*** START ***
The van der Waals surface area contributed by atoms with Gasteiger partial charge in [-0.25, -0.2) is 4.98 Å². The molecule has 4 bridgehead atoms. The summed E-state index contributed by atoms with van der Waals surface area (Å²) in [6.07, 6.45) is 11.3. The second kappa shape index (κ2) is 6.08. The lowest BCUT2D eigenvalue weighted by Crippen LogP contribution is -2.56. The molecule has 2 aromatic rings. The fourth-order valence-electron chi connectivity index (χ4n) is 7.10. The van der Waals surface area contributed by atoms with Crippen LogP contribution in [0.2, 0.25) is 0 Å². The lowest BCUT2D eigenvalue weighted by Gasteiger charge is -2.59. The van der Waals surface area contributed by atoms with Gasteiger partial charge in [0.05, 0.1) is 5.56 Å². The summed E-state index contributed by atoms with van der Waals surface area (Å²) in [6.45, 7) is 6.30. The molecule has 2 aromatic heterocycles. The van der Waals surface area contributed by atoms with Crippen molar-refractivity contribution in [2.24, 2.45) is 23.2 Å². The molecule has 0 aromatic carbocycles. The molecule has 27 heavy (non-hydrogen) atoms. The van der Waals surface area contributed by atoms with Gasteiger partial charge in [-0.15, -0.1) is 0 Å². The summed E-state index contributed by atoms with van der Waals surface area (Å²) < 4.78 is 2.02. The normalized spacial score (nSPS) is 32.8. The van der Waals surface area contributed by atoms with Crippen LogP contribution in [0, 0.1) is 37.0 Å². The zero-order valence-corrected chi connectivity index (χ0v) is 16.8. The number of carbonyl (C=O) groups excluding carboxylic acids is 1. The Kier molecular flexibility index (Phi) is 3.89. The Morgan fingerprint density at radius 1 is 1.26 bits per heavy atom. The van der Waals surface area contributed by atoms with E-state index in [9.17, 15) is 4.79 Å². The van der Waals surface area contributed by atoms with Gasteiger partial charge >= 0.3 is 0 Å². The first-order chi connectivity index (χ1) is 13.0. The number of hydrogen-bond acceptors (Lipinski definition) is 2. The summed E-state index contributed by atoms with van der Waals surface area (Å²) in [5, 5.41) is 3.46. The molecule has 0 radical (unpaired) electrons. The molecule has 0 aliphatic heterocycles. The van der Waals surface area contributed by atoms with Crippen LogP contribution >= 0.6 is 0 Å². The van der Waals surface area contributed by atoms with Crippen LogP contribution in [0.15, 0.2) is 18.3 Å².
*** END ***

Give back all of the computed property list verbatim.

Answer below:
The van der Waals surface area contributed by atoms with Gasteiger partial charge in [-0.25, -0.2) is 4.98 Å². The molecule has 4 bridgehead atoms. The summed E-state index contributed by atoms with van der Waals surface area (Å²) in [6.07, 6.45) is 11.3. The second kappa shape index (κ2) is 6.08. The lowest BCUT2D eigenvalue weighted by Crippen LogP contribution is -2.56. The molecule has 2 aromatic rings. The fourth-order valence-electron chi connectivity index (χ4n) is 7.10. The van der Waals surface area contributed by atoms with Crippen LogP contribution in [0.2, 0.25) is 0 Å². The lowest BCUT2D eigenvalue weighted by Gasteiger charge is -2.59. The van der Waals surface area contributed by atoms with Gasteiger partial charge in [0.05, 0.1) is 5.56 Å². The summed E-state index contributed by atoms with van der Waals surface area (Å²) in [6.45, 7) is 6.30. The molecule has 2 aromatic heterocycles. The van der Waals surface area contributed by atoms with Crippen molar-refractivity contribution in [2.24, 2.45) is 23.2 Å². The molecule has 0 aromatic carbocycles. The molecule has 27 heavy (non-hydrogen) atoms. The van der Waals surface area contributed by atoms with Gasteiger partial charge in [-0.15, -0.1) is 0 Å². The summed E-state index contributed by atoms with van der Waals surface area (Å²) < 4.78 is 2.02. The normalized spacial score (nSPS) is 32.8. The van der Waals surface area contributed by atoms with Crippen LogP contribution in [0, 0.1) is 37.0 Å². The zero-order valence-corrected chi connectivity index (χ0v) is 16.8. The number of carbonyl (C=O) groups excluding carboxylic acids is 1. The Kier molecular flexibility index (Phi) is 3.89. The Morgan fingerprint density at radius 1 is 1.26 bits per heavy atom. The van der Waals surface area contributed by atoms with E-state index in [9.17, 15) is 4.79 Å². The van der Waals surface area contributed by atoms with Gasteiger partial charge >= 0.3 is 0 Å². The first-order chi connectivity index (χ1) is 13.0. The number of hydrogen-bond acceptors (Lipinski definition) is 2. The summed E-state index contributed by atoms with van der Waals surface area (Å²) in [5, 5.41) is 3.46. The molecule has 0 radical (unpaired) electrons. The molecule has 0 aliphatic heterocycles. The van der Waals surface area contributed by atoms with Crippen LogP contribution >= 0.6 is 0 Å². The van der Waals surface area contributed by atoms with Crippen LogP contribution in [0.15, 0.2) is 18.3 Å².